Industrial music and science fiction are straight-up chocolate and peanut butter: a two great tastes that taste great together combo. In all likelihood I’m not telling you anything new – a quick perusal of the long-departed sloth.org sample list yields almost nothing but science fiction and horror flicks – but the connection between the two traditions runs deeper than some quick snippets of the Strangers’ dialog from Dark City or Aliens klaxons. Science fictional concepts and themes are inextricable from industrial music, new and old, and given that SF is my bread and butter outside of writing about Our Thing (holler if you wanna read a 150 page ramble about critical theory, animal studies, Octavia Butler, and Philip K Dick), I thought I’d take a quick glance at some connections between science fiction literature and industrial. Take this very much in the same spirit as the “sample killfile” pieces: a conversation starter rather than an authoritative list.
Separate from straight-up sampling (another check of the sloth list emphatically shows that not every movie Puppy sampled is a classic) are more subtle references to science fiction traditions. As excellently documented by Alex Reed in Assimilate, the early history of industrial is shot through with an appreciation for William Burroughs (forever a liminal figure in science fiction’s history), and in later years nods to William Gibson (and cyberpunk on the whole – more on that later) became almost inescapable. For my money, perhaps the most substantive and enduring (if perhaps more subtle) literary influence on industrial culture is that of JG Ballard (the last post proper on our previous blogging endeavor was a brief comment on his passing). From being a trailblazer of the new wave to diagnosing the ailments of a decade with a sharpness that cuts Bret Easton Ellis to ribbons, Ballard zeroed in on the conflation of attraction and repulsion which permeates modern life. From The Normal to Cabaret Voltaire right through to Reed’s own Seeming project, Ballard remains in an uncanny proximity to Our Thing.
Plenty of bands (Welle:Erdball, Grendel, and perhaps most famously Front Line Assembly) use science fictional imagery and thematics in an open, general sort of fashion, but plenty of others have elected to take a more structured route, producing concept records rooted in science fiction narratives, either borrowed or invented. For the former, we can find tribute to HP Lovecraft’s cosmic science fiction (while the popular narrative of HPL presents him solely as a horror author, his influence on SF shouldn’t be understated) in Forma Tadre’s criminally overlooked The Music of Erich Zann. Drawing on much more recent source material, Access To Arasaka constructed an excellent release around Richard K. Morgan’s futuristic techno-whodunnits. As for bands taking up the business of world-building and narrative themselves, we certainly don’t lack for options. mind.in.a.box are perhaps the name which comes most readily to mind, but XP8’s recent Adrenochrome, NKVD’s Prolog, Individual Totem’s Kyria 13, and each and every release from the incomparable 32Crash all create their own fictive worlds, each with schisms from our own, producing (as Darko Suvin famously put it) “cognitive estrangement”.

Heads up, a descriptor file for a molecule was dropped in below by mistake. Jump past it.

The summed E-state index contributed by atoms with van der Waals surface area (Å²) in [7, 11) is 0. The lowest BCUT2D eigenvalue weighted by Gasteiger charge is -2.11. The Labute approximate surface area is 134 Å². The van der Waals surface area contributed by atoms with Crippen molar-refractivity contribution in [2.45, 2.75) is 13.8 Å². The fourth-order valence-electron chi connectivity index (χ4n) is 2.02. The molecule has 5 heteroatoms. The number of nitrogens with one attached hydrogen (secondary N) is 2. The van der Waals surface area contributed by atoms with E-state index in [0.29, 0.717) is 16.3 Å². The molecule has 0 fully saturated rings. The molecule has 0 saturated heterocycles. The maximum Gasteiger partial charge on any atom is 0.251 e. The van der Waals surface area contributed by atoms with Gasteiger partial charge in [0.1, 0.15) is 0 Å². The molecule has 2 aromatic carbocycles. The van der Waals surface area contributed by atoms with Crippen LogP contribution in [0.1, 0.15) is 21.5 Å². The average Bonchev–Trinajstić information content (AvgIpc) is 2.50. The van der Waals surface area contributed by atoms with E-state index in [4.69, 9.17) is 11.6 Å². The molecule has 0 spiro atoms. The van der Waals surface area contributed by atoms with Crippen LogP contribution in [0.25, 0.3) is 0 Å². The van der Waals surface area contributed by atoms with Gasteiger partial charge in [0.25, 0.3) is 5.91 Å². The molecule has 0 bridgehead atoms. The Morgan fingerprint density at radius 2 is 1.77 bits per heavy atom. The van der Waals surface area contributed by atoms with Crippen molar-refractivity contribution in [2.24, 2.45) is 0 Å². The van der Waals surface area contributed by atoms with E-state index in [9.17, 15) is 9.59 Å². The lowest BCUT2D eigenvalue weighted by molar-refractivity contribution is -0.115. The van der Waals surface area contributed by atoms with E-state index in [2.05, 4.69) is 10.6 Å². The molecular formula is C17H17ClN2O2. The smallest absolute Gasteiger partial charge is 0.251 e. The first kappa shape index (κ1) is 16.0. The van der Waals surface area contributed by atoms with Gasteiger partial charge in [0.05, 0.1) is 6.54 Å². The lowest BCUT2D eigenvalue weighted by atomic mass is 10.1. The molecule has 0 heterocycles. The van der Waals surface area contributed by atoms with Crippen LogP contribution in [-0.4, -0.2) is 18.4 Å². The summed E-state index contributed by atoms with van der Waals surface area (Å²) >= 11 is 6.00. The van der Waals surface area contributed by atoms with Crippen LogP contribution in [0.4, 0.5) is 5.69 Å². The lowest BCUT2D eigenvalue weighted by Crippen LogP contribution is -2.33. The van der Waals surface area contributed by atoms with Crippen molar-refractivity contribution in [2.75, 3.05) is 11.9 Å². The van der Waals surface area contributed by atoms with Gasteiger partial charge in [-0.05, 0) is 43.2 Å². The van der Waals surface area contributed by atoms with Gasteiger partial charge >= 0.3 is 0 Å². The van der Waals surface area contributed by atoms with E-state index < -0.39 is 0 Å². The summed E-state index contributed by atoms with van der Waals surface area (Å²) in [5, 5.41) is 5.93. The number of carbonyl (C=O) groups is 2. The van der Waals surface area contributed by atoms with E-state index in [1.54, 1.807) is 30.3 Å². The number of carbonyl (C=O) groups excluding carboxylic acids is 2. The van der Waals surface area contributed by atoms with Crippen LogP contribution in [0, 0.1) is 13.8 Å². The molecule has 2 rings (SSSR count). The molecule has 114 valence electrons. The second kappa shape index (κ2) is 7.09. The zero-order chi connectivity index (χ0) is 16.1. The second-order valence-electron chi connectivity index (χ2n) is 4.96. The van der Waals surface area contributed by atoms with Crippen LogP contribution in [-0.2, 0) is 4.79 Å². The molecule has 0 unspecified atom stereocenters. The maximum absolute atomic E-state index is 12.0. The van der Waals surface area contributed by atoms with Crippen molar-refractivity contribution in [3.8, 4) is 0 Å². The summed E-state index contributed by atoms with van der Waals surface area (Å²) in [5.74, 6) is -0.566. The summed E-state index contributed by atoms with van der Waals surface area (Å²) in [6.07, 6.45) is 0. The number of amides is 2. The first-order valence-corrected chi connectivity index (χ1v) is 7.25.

The Divine Invasion
Like I said earlier, there’s been an affinity between cyberpunk and industrial ever since the earliest examples of the former began emerging in the early 80s. And while I enjoy novels and records trading in biomechanics and corrupt megacorps as much as the next person, the simple fact remains that cyberpunk’s now thirty years old (give or take, depending on whether you accept Neuromancer as ground zero), and science fiction’s changed in innumerable ways since then. While there hasn’t been a sub-genre as dominant as cyberpunk since the 80s, perhaps that’s a good thing. All manner of new variants and cousins of SF have been emerging and spinning off into their own orbits in the interim: the new weird, posthumanism (don’t conflate it with transhumanism, folks), post-singularity fiction, and slipstream, to name a few, as well as reinvigorated interest in military SF and space opera thanks to fresh work by John Scalzi and Peter F. Hamilton, among innumerable others. Whether the results are wholly original or inspired by existing works (and who wouldn’t want a musical exploration of China Mieville’s Bas-Lag or Iain M. Banks’ Culture?), it’s high time that industrial music realise that its cousin genre has uncovered plenty of new territory since William Gibson made hackers cool.
Want to show some love for an overlooked concept record based on, say, Alfred Bester’s The Stars My Destination? Know of a new group imagining genetic-engineered nightmares à la Paolo Bacigalupi? Let us know in the comments! Fair warning, the first person to bring up steampunk (ugh) is getting their monocle smashed and a hole punched through their gear-smeared bowler.